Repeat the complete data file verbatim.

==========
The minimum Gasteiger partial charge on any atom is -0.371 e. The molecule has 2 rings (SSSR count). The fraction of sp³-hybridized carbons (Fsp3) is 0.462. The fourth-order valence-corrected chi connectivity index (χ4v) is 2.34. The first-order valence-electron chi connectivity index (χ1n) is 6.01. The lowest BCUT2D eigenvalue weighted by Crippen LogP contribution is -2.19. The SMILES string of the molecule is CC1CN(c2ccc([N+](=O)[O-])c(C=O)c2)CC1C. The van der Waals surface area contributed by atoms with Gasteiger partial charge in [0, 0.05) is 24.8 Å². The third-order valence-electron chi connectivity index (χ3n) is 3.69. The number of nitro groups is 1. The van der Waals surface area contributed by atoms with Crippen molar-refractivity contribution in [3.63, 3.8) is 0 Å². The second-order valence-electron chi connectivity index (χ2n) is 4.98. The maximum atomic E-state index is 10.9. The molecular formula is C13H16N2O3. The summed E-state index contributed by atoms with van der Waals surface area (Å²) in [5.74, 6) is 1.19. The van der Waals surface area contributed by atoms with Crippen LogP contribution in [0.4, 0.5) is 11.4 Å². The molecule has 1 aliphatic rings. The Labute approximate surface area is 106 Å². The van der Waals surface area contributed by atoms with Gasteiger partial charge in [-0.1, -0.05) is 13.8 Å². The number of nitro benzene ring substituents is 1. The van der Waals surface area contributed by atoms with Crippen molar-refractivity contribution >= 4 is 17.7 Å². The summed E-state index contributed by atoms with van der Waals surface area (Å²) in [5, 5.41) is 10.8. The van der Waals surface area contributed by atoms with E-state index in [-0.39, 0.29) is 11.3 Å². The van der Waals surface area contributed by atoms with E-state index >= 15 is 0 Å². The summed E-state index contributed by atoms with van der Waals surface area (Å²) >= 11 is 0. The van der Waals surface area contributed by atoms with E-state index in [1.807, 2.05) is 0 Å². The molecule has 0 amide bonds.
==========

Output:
The minimum Gasteiger partial charge on any atom is -0.371 e. The molecule has 2 rings (SSSR count). The fraction of sp³-hybridized carbons (Fsp3) is 0.462. The fourth-order valence-corrected chi connectivity index (χ4v) is 2.34. The first-order valence-electron chi connectivity index (χ1n) is 6.01. The lowest BCUT2D eigenvalue weighted by Crippen LogP contribution is -2.19. The SMILES string of the molecule is CC1CN(c2ccc([N+](=O)[O-])c(C=O)c2)CC1C. The van der Waals surface area contributed by atoms with Gasteiger partial charge in [0, 0.05) is 24.8 Å². The third-order valence-electron chi connectivity index (χ3n) is 3.69. The number of nitro groups is 1. The van der Waals surface area contributed by atoms with Crippen molar-refractivity contribution in [3.63, 3.8) is 0 Å². The second-order valence-electron chi connectivity index (χ2n) is 4.98. The maximum atomic E-state index is 10.9. The molecular formula is C13H16N2O3. The summed E-state index contributed by atoms with van der Waals surface area (Å²) in [5.74, 6) is 1.19. The van der Waals surface area contributed by atoms with Crippen LogP contribution in [0.4, 0.5) is 11.4 Å². The molecule has 1 aliphatic rings. The Labute approximate surface area is 106 Å². The van der Waals surface area contributed by atoms with Gasteiger partial charge in [-0.1, -0.05) is 13.8 Å². The number of nitro benzene ring substituents is 1. The van der Waals surface area contributed by atoms with Crippen molar-refractivity contribution >= 4 is 17.7 Å². The summed E-state index contributed by atoms with van der Waals surface area (Å²) in [5, 5.41) is 10.8. The van der Waals surface area contributed by atoms with E-state index in [-0.39, 0.29) is 11.3 Å². The van der Waals surface area contributed by atoms with E-state index >= 15 is 0 Å². The summed E-state index contributed by atoms with van der Waals surface area (Å²) >= 11 is 0. The van der Waals surface area contributed by atoms with E-state index in [1.807, 2.05) is 0 Å². The molecule has 0 amide bonds.